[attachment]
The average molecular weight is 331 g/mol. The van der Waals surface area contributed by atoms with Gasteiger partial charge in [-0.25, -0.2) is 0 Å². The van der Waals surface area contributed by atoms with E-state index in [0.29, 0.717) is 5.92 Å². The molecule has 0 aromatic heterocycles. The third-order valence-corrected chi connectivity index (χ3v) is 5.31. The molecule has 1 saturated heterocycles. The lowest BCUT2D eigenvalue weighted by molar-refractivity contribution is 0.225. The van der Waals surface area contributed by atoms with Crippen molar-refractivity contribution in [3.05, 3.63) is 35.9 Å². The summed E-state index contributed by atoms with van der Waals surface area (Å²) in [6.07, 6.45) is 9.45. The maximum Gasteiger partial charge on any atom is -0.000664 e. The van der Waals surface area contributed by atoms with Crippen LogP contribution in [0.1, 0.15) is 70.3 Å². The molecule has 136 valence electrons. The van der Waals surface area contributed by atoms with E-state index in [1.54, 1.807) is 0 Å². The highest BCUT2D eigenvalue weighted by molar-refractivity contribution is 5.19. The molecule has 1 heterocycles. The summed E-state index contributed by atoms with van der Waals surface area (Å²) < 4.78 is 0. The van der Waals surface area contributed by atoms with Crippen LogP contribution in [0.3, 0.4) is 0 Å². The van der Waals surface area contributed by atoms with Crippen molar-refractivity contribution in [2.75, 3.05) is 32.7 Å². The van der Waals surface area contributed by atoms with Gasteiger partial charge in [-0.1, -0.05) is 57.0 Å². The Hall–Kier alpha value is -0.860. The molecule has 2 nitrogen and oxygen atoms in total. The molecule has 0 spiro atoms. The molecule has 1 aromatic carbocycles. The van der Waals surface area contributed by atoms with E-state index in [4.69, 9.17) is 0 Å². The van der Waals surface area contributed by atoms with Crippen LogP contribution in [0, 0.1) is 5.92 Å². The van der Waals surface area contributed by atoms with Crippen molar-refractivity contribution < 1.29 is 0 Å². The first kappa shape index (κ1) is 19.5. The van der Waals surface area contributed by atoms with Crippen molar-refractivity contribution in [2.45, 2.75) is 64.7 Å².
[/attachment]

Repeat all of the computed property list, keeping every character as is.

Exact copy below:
The average molecular weight is 331 g/mol. The van der Waals surface area contributed by atoms with Gasteiger partial charge in [-0.25, -0.2) is 0 Å². The van der Waals surface area contributed by atoms with E-state index in [0.29, 0.717) is 5.92 Å². The molecule has 0 aromatic heterocycles. The third-order valence-corrected chi connectivity index (χ3v) is 5.31. The molecule has 1 saturated heterocycles. The lowest BCUT2D eigenvalue weighted by molar-refractivity contribution is 0.225. The van der Waals surface area contributed by atoms with Crippen molar-refractivity contribution in [3.05, 3.63) is 35.9 Å². The summed E-state index contributed by atoms with van der Waals surface area (Å²) in [6.07, 6.45) is 9.45. The maximum Gasteiger partial charge on any atom is -0.000664 e. The van der Waals surface area contributed by atoms with Crippen LogP contribution in [0.1, 0.15) is 70.3 Å². The molecule has 136 valence electrons. The van der Waals surface area contributed by atoms with E-state index in [1.54, 1.807) is 0 Å². The highest BCUT2D eigenvalue weighted by molar-refractivity contribution is 5.19. The molecule has 1 heterocycles. The summed E-state index contributed by atoms with van der Waals surface area (Å²) < 4.78 is 0. The van der Waals surface area contributed by atoms with Crippen LogP contribution in [0.3, 0.4) is 0 Å². The van der Waals surface area contributed by atoms with Crippen molar-refractivity contribution in [2.75, 3.05) is 32.7 Å². The van der Waals surface area contributed by atoms with Gasteiger partial charge in [-0.1, -0.05) is 57.0 Å². The Hall–Kier alpha value is -0.860. The molecule has 2 nitrogen and oxygen atoms in total. The molecule has 0 spiro atoms. The molecule has 1 aromatic carbocycles. The van der Waals surface area contributed by atoms with E-state index in [4.69, 9.17) is 0 Å². The van der Waals surface area contributed by atoms with Crippen LogP contribution in [0, 0.1) is 5.92 Å². The van der Waals surface area contributed by atoms with Crippen molar-refractivity contribution < 1.29 is 0 Å². The first kappa shape index (κ1) is 19.5. The van der Waals surface area contributed by atoms with Crippen molar-refractivity contribution in [2.45, 2.75) is 64.7 Å².